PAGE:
How a Polarizer Filter Works

A polarizing filter is probably the most useful filter you can use with your camera. It removes polarized light from the image, thus reducing reflections and glare, while at the same time increasing color saturation—especially that of a blue sky. A circular polarizing filter works by rotating an outer ring to vary the amount of polarization that is being filtered. This effect is difficult to mimic on the computer.

learn about polarizing filters in photography

Photo by Clifton Beard; ISO 100, f/8.0, 10-second exposure.

Visible light from the sun travels in a straight line as a wave that is oscillating in all directions, such as up and down and from side to side. When that light is reflected off an object, it is the reflected wavelength of the light that determines the color of the object. The rest of the colors are absorbed by the object.

For example, a pure blue-colored object reflects only blue light and absorbs the red, orange, yellow, green, indigo, and violet parts of the light. Likewise, green leaves on trees only reflect green and some yellow, while absorbing the other colors.

If the light being reflected or scattered travels in only one direction—the polarized one—it will cause glaring and reduce the color intensity of the reflected surface. So, by using a special filter to remove this polarized light, the color intensity will be restored.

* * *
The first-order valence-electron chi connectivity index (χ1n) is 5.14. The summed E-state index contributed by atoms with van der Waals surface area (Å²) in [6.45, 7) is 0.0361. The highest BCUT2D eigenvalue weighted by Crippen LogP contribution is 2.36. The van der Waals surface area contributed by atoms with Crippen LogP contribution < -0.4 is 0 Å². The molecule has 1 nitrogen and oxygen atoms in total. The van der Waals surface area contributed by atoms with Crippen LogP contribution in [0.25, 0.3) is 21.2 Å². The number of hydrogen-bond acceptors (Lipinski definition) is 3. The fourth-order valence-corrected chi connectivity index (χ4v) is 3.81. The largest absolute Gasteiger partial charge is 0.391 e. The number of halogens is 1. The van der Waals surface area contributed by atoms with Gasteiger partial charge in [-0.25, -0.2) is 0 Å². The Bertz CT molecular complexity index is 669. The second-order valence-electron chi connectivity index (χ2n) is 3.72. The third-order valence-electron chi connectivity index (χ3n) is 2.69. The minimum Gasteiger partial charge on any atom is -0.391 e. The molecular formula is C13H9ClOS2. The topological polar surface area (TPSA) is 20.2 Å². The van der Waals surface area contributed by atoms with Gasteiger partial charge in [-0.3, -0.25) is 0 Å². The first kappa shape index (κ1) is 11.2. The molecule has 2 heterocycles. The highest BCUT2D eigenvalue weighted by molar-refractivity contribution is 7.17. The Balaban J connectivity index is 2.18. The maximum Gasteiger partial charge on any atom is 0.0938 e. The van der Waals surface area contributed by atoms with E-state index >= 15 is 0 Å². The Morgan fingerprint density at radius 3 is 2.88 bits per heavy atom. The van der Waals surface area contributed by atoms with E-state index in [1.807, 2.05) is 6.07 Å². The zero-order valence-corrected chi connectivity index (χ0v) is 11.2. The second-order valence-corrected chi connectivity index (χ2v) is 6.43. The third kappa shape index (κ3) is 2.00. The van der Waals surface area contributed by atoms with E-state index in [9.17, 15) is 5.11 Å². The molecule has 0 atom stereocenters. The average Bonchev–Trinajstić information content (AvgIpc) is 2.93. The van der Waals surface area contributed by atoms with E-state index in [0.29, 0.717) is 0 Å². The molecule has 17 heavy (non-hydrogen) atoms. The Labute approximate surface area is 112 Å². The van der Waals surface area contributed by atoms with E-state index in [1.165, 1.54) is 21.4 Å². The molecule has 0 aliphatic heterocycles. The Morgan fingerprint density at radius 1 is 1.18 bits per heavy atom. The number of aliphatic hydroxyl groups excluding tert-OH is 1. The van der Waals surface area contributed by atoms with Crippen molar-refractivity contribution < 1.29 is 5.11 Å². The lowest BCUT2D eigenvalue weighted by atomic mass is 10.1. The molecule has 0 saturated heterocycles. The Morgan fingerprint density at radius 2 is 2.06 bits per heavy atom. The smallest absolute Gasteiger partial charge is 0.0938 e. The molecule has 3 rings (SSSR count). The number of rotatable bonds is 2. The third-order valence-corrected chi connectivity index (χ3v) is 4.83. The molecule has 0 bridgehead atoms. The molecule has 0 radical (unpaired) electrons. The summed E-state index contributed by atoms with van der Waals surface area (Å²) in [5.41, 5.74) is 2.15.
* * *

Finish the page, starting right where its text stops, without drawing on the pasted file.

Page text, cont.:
A polarizing filter has a layer of Polaroid (synthetic plastic) sandwiched between two glass plates. In a circular polarizing filter, as the front plate is rotated, the angle of polarization and thus the amount of polarized light that passes through the filter changes. This allows precise control of the degree of polarized light that is to be removed.

when to use a polarizing filter

Photo by Matt Hintsa; ISO 200, f/4.0, 1/250-second exposure.

Now, when sunlight encounters atoms in the Earth’s atmosphere, which are mostly of nitrogen and oxygen, the light scatters. Blue light is scattered more than red light, which is why a clear sky during the day appears blue in color.

The electric field of scattered light tends to oscillate in one direction. So, if the photographer is looking perpendicularly to the direction from which the light is traveling, it will be polarized because the energy goes one way.

By applying a polarizing filter, the energy of the light along one axis can only pass through, hence why the filtering effect works best when the sun is at right angles to the direction the photo is being taken, and the sky will appear to be darker blue in color.

If the sun is in front or behind the photographer, the polarizing filter will make no difference because the axis of oscillation will not be filtered by the Polaroid, and thus no effect will be seen.

There are two kinds of polarizing filter available to photographers—linear and circular—but only the circular type will work properly with digital cameras. This is because the linear type affects metering accuracy, as autofocus cameras already polarize some light inside the camera and a false meter reading will be obtained.

photography polarizing filter tips

Photo by Mat Distef.